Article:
Sherman eyes Northgate property for new $14M police station
City officials may be one step closer to finalizing a new location for the Sherman Police Department.
Last week, city officials proposed a site at the corner of Northgate Drive and West Travis — near the new Sherman Fire-Rescue Station 4 — as a possible location for the new $14 million police station.
“If you look at the current facility, it has lasted us 60 years — the one we are in right now,” Sherman Police Chief Zachary Flores said Tuesday. “So, all sorts of variables, growth rate and others, but we anticipate that we could be in this new building for decades.”
The city started exploring its options at building a new police station in 2019. At the time, officials proposed options to build a new station or renovate the existing building to meet the departments immediate needs. Beyond capacity, city officials said the current facility had challenges with parking and other considerations related to its location in downtown.
At the time, city officials said the station would likely be placed somewhere along the FM 1417 corridor, as the area has seen major growth in recent years. However, city leaders gave no indication if a site was already being considered.
“(FM) 1417 is growing and we need to be around that area. We spend a lot of time in that area, so there will be a big benefit from being in proximity.”
Flores said the Northgate property meets this need while also providing access to major connectors throughout the city.
“We wanted something that had arteries north, south, east and west, something near (U.S.) Highway 75 and something not too close to the high school,” he said. “The city has some land very close to the high school, but we wanted something that if something happened when school was in session or letting out, we would have a way around it.”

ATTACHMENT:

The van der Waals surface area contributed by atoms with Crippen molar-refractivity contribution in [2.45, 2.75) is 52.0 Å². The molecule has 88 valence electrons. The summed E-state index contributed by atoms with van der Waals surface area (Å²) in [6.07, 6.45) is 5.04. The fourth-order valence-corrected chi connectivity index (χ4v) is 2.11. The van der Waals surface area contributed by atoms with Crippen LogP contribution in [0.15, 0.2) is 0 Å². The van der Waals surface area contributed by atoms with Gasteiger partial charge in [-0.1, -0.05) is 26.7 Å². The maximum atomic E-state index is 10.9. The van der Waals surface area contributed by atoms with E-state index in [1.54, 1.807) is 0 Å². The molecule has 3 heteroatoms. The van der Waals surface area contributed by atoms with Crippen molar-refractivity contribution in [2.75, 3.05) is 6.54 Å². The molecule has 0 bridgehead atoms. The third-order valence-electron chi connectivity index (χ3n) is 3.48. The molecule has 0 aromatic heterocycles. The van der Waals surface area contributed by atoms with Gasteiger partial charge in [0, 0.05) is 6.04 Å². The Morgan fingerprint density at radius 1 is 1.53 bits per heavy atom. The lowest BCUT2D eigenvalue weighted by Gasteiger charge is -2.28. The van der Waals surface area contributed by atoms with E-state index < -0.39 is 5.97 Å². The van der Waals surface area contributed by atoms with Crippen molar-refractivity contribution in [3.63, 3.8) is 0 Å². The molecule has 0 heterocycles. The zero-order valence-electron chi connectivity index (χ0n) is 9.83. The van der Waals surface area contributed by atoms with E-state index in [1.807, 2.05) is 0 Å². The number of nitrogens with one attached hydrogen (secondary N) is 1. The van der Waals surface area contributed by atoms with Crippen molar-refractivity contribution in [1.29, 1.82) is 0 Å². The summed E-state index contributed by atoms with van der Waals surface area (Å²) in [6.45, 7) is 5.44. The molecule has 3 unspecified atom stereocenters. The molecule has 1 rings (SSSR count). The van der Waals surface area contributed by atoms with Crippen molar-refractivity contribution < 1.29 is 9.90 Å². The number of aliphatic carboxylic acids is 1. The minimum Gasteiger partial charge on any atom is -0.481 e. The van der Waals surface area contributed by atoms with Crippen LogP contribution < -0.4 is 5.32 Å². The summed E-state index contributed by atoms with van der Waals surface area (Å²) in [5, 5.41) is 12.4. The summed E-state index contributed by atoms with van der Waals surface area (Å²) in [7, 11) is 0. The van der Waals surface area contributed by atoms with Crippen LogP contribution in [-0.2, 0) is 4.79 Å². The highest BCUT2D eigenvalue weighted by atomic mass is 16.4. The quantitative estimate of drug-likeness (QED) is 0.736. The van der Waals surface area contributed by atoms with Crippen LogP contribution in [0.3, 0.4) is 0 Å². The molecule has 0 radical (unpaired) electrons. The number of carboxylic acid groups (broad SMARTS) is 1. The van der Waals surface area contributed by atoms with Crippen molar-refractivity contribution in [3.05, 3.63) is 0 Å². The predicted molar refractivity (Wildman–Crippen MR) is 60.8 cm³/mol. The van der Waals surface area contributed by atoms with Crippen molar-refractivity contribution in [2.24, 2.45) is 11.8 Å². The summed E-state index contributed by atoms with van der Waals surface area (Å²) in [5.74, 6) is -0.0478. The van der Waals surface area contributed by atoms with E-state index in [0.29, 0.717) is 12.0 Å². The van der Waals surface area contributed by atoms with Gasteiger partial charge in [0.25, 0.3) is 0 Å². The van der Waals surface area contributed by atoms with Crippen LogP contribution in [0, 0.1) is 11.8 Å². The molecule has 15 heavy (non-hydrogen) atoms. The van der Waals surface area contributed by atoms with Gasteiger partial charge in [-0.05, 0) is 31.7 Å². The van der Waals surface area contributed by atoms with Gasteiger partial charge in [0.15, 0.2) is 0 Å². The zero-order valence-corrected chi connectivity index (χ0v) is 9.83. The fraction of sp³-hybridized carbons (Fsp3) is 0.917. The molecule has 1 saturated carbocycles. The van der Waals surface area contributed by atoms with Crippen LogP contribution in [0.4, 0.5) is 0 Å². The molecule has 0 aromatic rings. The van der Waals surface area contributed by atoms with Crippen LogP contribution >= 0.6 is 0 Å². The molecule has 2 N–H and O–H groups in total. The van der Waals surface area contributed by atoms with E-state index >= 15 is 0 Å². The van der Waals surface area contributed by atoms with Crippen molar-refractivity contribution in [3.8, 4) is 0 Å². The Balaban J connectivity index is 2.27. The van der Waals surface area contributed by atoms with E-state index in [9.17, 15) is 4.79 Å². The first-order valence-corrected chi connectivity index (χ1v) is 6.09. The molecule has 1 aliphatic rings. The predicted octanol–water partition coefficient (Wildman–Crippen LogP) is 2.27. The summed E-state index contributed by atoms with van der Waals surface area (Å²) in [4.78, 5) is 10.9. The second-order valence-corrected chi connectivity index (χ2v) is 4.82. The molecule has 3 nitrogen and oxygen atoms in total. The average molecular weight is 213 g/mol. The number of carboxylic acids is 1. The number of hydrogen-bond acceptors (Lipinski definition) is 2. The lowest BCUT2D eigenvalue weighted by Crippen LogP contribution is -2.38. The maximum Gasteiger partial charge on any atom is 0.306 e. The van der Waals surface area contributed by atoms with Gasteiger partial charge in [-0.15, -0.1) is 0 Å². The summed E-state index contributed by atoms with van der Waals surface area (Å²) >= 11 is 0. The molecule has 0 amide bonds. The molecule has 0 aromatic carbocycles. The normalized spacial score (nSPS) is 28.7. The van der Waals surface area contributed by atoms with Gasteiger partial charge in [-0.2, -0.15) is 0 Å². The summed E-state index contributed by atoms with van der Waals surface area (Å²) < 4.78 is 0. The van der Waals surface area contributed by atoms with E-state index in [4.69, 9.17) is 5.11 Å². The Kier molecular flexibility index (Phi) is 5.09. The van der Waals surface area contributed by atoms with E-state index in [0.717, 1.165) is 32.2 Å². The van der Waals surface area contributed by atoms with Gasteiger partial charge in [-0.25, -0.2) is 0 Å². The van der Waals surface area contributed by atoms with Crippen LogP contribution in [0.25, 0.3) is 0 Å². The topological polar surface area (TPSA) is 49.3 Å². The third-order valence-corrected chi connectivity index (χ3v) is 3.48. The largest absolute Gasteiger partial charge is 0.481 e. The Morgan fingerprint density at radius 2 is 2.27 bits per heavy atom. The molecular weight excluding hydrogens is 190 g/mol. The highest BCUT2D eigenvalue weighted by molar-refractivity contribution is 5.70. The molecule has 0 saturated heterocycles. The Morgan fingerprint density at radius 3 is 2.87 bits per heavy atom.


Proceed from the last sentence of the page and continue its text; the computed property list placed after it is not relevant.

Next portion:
The new facility would feature enough room for about 30 to 40 new employees, but Flores said this would not immediately be needed.
“Not that we we need them now, but it will give us the ability to add those employees before we need to add to the facility,” he said.
The property, which is owned by the Sherman Economic Development Corp., features 10 acres of land on the only free hard corner at the intersection. Previously, Flores said the department would need between eight and 10 acres in order to have enough space for future growth and expansion.
Flores added that the site would have enough space that a second city facility could potentially be built there, but said there but gave no definitive plans.
If the new facility is built, Flores said the current station would be converted into office space for other city departments, including Sherman-Fire Rescue.
Flores said the land will likely be purchased at the start of the new fiscal year. Architects would then start the eight to nine-month process of designing the new facility before returning to the city council to seek permission and funding for the project.
Michael Hutchins is the local government reporter for the Herald Democrat. He can be reached at email@example.com.